Want a faster ML processor? Do it yourself!
This project provides a framework that an engineer, intern, or student can use to design and evaluate enhancements to an FPGA-based “soft” processor, specifically to increase the performance of machine learning (ML) tasks. The goal is to abstract away most infrastructure details so that the user can get up to speed quickly and focus solely on adding new processor instructions, exploiting them in the computation, and measuring the results.
This project enables rapid iteration on processor improvements -- multiple iterations per day.
This is how it works:
- Choose a TensorFlow Lite model; a quantized person detection model is provided, or bring your own.
- Execute the inference on the Arty FPGA board to get cycle counts per layer.
- Choose an TFLite operator to accelerate, and dig into that code.
- Design new instruction(s) that can replace multiple basic operations.
- Build a custom function unit (a small amount of hardware) that performs the new instruction(s).
- Modify the TFLite/Micro library kernel to use the new instruction(s), which are available as intrinsics with function call syntax.
- Rebuild the FPGA Soc, recompile the TFLM library, and rerun to measure improvement.
The focus here is performance, not demos. The inputs to the ML inference are canned/faked, and the only output is cycle counts. It would be possible to export the improvements made here to an actual demo, but currently no pathway is set up for doing so.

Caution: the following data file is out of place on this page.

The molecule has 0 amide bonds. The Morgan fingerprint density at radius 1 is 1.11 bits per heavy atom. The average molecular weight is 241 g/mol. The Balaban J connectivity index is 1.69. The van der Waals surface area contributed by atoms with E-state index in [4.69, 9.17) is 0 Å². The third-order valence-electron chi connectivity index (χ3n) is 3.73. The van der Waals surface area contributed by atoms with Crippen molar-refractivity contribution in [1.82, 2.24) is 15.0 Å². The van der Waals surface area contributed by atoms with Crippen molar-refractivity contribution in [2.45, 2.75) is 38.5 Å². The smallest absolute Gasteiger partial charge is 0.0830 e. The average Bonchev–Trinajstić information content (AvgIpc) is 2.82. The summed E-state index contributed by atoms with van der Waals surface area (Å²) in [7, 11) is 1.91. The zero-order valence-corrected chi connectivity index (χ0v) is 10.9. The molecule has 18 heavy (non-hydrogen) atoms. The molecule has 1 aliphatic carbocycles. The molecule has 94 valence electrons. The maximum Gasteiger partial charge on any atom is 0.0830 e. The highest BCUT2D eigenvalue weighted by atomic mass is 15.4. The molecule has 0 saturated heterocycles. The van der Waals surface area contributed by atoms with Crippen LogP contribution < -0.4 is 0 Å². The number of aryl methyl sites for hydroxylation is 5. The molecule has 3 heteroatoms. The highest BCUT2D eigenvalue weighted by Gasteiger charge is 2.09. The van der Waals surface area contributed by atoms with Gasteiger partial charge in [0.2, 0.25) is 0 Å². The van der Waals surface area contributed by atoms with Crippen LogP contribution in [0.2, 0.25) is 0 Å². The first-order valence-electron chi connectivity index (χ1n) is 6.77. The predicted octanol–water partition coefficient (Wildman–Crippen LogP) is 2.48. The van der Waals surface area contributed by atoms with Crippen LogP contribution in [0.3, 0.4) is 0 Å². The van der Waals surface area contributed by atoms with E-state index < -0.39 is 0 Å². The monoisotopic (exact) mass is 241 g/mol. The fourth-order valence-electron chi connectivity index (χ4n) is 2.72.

With the exception of Vivado, everything used by this project is open source.
Disclaimer: This is not an officially supported Google project. Support and/or new releases may be limited.
This is an early prototype of a ML exploration framework; expect a lack of documentation and occasional breakage. If you want to collaborate on building out this framework, reach out to [email protected]! See "Contribution guidelines" below.
- Currently, the only supported target is the Arty 35T board from Digilent.
- The only supported host OS is Linux (Debian / Ubuntu).
If you want to try things out using Renode simulation, then you don't need either the Arty board or Vivado software. You can also perform Verilog-level cycle-accurate simulation with Verilator, but this is much slower.
- Vivado must be manually installed.
Other required packages will be checked for and, if on a Debian-based system, automatically installed by the setup script below.
Clone this repo,
cd into it, then get run:
Build the SoC and load the bitstream onto Arty:
cd proj/proj_template make prog
This builds the SoC with the default CFU from
proj/proj_template. Later you'll copy this and modify it to make your own project.
Build a RISC-V program and execute it on the SoC that you just loaded onto the Arty:
To use Renode to execute on a simulator on the host machine (no Vivado or Arty board required), execute:
To use Verilator to execute on a cycle-accurate RTL-level simulator (no Vivado or Arty board required), execute:
make PLATFORM=sim load
Underlying open-source technology
- LiteX: Open-source framework for assembling the SoC (CPU + peripherals)
- VexRiscv: Open-source RISC-V soft CPU optimized for FPGAs
- nMigen: Python toolbox for building digital hardware
Licensed under Apache-2.0 license
See the file LICENSE.